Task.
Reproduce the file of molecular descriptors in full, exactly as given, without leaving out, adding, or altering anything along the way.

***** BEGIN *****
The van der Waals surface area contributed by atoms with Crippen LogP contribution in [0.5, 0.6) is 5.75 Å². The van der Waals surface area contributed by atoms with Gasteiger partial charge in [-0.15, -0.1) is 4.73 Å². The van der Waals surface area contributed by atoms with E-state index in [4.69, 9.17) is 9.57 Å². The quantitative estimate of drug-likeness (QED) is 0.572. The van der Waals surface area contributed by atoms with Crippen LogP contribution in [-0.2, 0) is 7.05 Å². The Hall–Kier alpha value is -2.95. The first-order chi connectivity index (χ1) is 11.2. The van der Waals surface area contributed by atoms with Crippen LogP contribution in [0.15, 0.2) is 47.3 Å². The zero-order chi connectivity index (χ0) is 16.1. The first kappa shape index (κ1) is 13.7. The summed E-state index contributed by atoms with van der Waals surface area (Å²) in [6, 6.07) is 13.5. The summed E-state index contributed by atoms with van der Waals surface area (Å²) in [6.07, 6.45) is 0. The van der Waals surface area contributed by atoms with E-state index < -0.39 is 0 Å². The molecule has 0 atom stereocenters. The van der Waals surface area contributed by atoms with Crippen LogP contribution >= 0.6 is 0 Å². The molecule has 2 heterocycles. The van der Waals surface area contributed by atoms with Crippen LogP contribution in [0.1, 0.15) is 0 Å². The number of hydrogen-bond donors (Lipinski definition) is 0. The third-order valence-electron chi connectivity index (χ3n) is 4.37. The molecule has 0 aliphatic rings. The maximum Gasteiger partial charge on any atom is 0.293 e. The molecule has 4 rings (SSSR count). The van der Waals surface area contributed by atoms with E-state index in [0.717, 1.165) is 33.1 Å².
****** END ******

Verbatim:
The van der Waals surface area contributed by atoms with Crippen LogP contribution in [0.5, 0.6) is 5.75 Å². The van der Waals surface area contributed by atoms with Gasteiger partial charge in [-0.15, -0.1) is 4.73 Å². The van der Waals surface area contributed by atoms with E-state index in [4.69, 9.17) is 9.57 Å². The quantitative estimate of drug-likeness (QED) is 0.572. The van der Waals surface area contributed by atoms with Crippen LogP contribution in [-0.2, 0) is 7.05 Å². The Hall–Kier alpha value is -2.95. The first-order chi connectivity index (χ1) is 11.2. The van der Waals surface area contributed by atoms with Crippen LogP contribution in [0.15, 0.2) is 47.3 Å². The zero-order chi connectivity index (χ0) is 16.1. The first kappa shape index (κ1) is 13.7. The summed E-state index contributed by atoms with van der Waals surface area (Å²) in [6, 6.07) is 13.5. The summed E-state index contributed by atoms with van der Waals surface area (Å²) in [6.07, 6.45) is 0. The van der Waals surface area contributed by atoms with E-state index < -0.39 is 0 Å². The molecule has 0 atom stereocenters. The van der Waals surface area contributed by atoms with Crippen LogP contribution >= 0.6 is 0 Å². The molecule has 2 heterocycles. The van der Waals surface area contributed by atoms with Crippen LogP contribution in [0.1, 0.15) is 0 Å². The number of hydrogen-bond donors (Lipinski definition) is 0. The third-order valence-electron chi connectivity index (χ3n) is 4.37. The molecule has 0 aliphatic rings. The maximum Gasteiger partial charge on any atom is 0.293 e. The molecule has 4 rings (SSSR count). The van der Waals surface area contributed by atoms with E-state index in [0.717, 1.165) is 33.1 Å².